When, during his Christmas Urbi et Orbi message, Pope Francis once again launched the appeal for peace in the Holy Land, he probably had in his eyes the testimonies of four Israeli families who have been fighting to see their children for eight and a half years.
Two young men are still alive, kidnapped by Hamas. Two others died, but their bodies were not returned, thus preventing a proper burial, one of the Jewish mitzvahs. Three are Jews, and one is Muslim.
Pope Francis met these four families on the sidelines of the pope’s general audience on Dec. 21. The Pope listened to one family for 45 minutes, a much longer meeting than expected, and never stopped holding their hands, a mother whose son Oron Shaul has now been in the hands of Hamas for eight and a half years.
“It is so difficult to console a mother’s tears,” Pope Francis said of the encounter. The pope promised to take care of the cases to bring these four young men home, also asking for the details of the four cases in writing. The pope also reminded his guests that, on the occasion of Christmas, he had written a letter to the heads of state of the world asking them for “a gesture of clemency towards those brothers and sisters of ours deprived of their freedom” if they are deemed fit to get it.
The Shaul, Goldin, Mengistu, and al-Sayed families were in Rome for an initiative promoted by the Israeli Foreign Ministry in collaboration with the Defense Ministry to raise international awareness on the issue of Israeli hostages in Gaza. The families of the four young men were accompanied by the Israeli ambassador to the Holy See, Raphael Schutz, and the director of the Diaspora and Religious Affairs division of the Israeli Foreign Ministry, Shuli Davidovich.
Davidovich explained that “as a policy, Israel does not deal with terrorists, and therefore there have been no contacts between Israel and Hamas. But several organizations have sought contact and have sought mediation. So bringing these kids home is not a political issue, but a religious one. For this, we have come to the pope, so that he, too, can use his moral strength.”
Of course, it is a complex situation. For eight and a half years, the families, supported by the Israeli government, have appealed to all the organizations involved in the area to bring their children home.
Hadar Goldin was an Israeli army lieutenant who served in the Givati Brigade. It was Aug. 1, 2014, when Hamas kidnapped and then killed him two hours later. In doing so, Hamas violated the cease-fire recently accepted following Operation Protective Edge.
Speaking with CNA, Hadar’s twin brother, Tzur, called the meeting with the pope “very emotional.”
Since his brother was killed, he said, “we have traveled the world, we have also been to the United Nations, and now we have come to Rome. So we try to explain to the world that being able to bury my brother is a religious issue, and it is a significant religious issue.”
Tzur added that “one of the greatest mitzvahs (Jewish precepts) is to return prisoners, and souls cannot be held captive because souls are God’s.”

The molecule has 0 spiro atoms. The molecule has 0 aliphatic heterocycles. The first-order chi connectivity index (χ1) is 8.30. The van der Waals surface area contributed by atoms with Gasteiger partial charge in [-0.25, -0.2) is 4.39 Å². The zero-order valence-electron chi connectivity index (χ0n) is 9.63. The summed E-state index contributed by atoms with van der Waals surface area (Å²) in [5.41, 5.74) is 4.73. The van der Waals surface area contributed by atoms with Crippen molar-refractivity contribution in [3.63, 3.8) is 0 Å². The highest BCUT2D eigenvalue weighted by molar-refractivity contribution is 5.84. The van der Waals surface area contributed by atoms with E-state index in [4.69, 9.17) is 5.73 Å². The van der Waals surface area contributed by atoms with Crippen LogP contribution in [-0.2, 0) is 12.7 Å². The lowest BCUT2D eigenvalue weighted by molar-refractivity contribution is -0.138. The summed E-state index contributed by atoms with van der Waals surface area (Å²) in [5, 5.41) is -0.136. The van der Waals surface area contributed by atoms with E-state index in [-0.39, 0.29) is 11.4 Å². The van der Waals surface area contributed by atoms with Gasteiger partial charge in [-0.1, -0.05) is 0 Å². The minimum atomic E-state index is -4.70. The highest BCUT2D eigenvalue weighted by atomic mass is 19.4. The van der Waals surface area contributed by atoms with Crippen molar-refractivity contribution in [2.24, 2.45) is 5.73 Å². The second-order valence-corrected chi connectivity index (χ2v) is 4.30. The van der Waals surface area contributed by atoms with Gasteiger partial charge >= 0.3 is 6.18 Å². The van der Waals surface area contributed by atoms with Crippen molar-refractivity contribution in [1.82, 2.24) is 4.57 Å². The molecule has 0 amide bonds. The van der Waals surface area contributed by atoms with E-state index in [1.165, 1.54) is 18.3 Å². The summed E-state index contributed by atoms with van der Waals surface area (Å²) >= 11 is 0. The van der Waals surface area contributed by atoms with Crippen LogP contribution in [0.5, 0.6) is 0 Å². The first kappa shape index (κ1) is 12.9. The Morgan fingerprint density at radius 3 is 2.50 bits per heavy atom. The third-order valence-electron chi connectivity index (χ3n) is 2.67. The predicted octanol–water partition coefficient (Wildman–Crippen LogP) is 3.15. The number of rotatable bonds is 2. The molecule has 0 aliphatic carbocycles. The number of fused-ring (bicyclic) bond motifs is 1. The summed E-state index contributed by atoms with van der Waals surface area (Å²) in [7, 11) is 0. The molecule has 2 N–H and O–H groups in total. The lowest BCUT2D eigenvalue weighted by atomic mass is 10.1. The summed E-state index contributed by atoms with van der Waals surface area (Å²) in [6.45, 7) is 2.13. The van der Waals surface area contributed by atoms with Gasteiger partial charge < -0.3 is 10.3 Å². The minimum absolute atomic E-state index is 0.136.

Hadar’s mother, Leah, hopes that, also through the institutions, pressure can be put on Hamas, counting on mutual interests, because “this is terror against families: my son is there, and this is unacceptable.”
‘My life stopped’
Pope Francis held the hand of Oron Shaul’s mother for almost the entire duration of the meeting. According to the Israeli embassy to the Holy See, Shaul fell during Operation Protective Edge Hadar. During a military action in the Gaza Strip, the soldier was attacked by Hamas against an IDF armored vehicle carrying seven soldiers and was later kidnapped. At the end of July 2014, the Israeli army declared him dead.
Shaul’s mother, Zehava, said she was particularly moved by Pope Francis’ attention to her case. The pope, she said, “gave me the feeling that I was the only one at that moment. I know he has relationships all over the world, and he promised to do his best to bring my son home. I told him Oron’s story.”
Oron Shaul, she said, “insisted on going to Gaza because his friends were there. There was an accident between tanks, two soldiers were injured, and there was a need to replace them. Oron volunteered first. However, the tank where he was got stuck right in front of the Hamas tunnel. I had asked Oron never to be the first to propose, but he didn’t listen to me and came out first. They fired a missile, but Oron was out of the tank, and they kidnapped him. All of his friends died on the spot.
“They showed his name tag,” she said. “From there, my life stopped.”
The situation in the Gaza Strip
The Gaza Strip is an “enclave” of the State of Palestine within the State of Israel. It is about 25 miles long and about 6 miles wide and is home to 1.4 million Palestinians. It was ruled by Egypt between 1948 and 1967 and then by Israel from 1967 to 2005.
The Gaza Strip has been claimed by Palestine, along with the West Bank and East Jerusalem, as part of the State of Palestine. In 2005, Israeli troops withdrew from the Strip, also ordering the removal of settlements and the relocation of more than 10,000 Israelis. However, Israel retained control of the airspace of the Strip, the land border between Israel and the Gaza Strip, and territorial waters.
When the National Authority took control of the Gaza Strip, it was governed by al Fatah. However, this was weakened by Hamas, the paramilitary political organization that today effectively governs the Gaza Strip, after winning local elections in 2006 and ousting Fatah in 2007.
By Andrea Gagliarducci | catholicnewsagency